In Prince William Sound, Alaska, the Exxon Valdez, an oil tanker, collided with a reef. The collision tore open the vessel's hull, unleashing millions of gallons of crude oil into the pristine waters. The scale of environmental damage was unparalleled, severely affecting wildlife and sullying the natural landscape. Compounding this ecological disaster was the socioeconomic impact on the local community. Predominantly, Native Alaskans faced profound disruption as the spill dealt a crippling blow to the fishing industry.
The subsequent legal battles were complex, ultimately centering on the case of Baker v. Exxon. Exxon was initially slapped with a staggering $5 billion in punitive damages. However, after several appeals, the United States Supreme Court dramatically reduced this sum to $507.5 million.
There was, however, a silver lining. The Exxon Valdez disaster paved the way for the Oil Pollution Act of 1990, a piece of legislation that works to prevent oil spills from vessels and facilities. Among other things, the Act mandates the cleanup of oil spills, designates the liable parties for cleanup costs and damages, and dictates specific operational protocols. It further created a trust fund for covering damages, cleanup, and removal expenses.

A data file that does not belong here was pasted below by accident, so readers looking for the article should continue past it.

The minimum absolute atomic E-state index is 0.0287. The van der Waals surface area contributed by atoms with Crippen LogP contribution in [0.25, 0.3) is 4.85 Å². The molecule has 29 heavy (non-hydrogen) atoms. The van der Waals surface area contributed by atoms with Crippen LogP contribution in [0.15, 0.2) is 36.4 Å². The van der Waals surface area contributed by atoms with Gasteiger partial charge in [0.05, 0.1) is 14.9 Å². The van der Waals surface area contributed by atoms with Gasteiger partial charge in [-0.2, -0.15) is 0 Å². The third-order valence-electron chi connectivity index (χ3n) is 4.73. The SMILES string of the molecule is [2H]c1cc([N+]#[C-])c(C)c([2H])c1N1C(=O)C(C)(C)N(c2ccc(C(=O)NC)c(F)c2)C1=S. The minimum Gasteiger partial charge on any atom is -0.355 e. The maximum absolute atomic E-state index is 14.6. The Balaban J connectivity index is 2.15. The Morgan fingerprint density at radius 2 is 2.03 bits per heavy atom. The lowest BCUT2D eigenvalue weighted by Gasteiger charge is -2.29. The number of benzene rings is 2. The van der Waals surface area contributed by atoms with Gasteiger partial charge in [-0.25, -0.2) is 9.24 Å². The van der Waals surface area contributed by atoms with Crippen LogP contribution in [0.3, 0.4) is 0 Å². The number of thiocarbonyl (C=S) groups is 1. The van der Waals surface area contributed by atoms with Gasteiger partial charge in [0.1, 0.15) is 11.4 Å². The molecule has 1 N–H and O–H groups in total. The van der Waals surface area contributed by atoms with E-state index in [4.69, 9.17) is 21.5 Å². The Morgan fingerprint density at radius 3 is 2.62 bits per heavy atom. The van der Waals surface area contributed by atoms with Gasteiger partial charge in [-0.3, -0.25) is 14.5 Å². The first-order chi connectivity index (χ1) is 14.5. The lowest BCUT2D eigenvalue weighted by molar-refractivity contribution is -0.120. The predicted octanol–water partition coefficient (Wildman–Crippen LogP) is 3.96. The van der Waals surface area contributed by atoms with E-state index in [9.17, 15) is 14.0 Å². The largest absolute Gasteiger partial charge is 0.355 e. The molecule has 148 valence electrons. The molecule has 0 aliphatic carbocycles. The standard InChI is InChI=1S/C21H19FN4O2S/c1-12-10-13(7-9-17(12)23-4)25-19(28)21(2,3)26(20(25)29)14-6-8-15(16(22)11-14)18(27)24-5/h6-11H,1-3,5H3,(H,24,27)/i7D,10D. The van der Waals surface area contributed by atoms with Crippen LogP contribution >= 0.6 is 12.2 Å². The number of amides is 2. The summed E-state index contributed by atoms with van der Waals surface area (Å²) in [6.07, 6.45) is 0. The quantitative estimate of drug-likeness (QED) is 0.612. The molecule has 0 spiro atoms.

The Erin Brockovich Case: Anderson v. Pacific Gas and Electric Company (1996)
Popularized by the film Erin Brockovich, the legal battle against Pacific Gas and Electric Company (PG&E) was a classic David versus Goliath story. In the early 1990s, it was discovered that PG&E’s facility in Hinkley, California, had been contaminating the groundwater with hexavalent chromium, leading to a spike in serious illnesses and chronic conditions among residents.
In 1996, after contentious legal proceedings, PG&E settled with the affected residents for $333 million, one of the largest settlements ever paid in a direct-action lawsuit in U.S. history.
California personal injury attorney Tom Girardi, part of the legal team that sued PG&E, was disbarred and ordered to pay more than $2 million in restitution to his clients. Learn more about Tom Girardi’s fall from grace.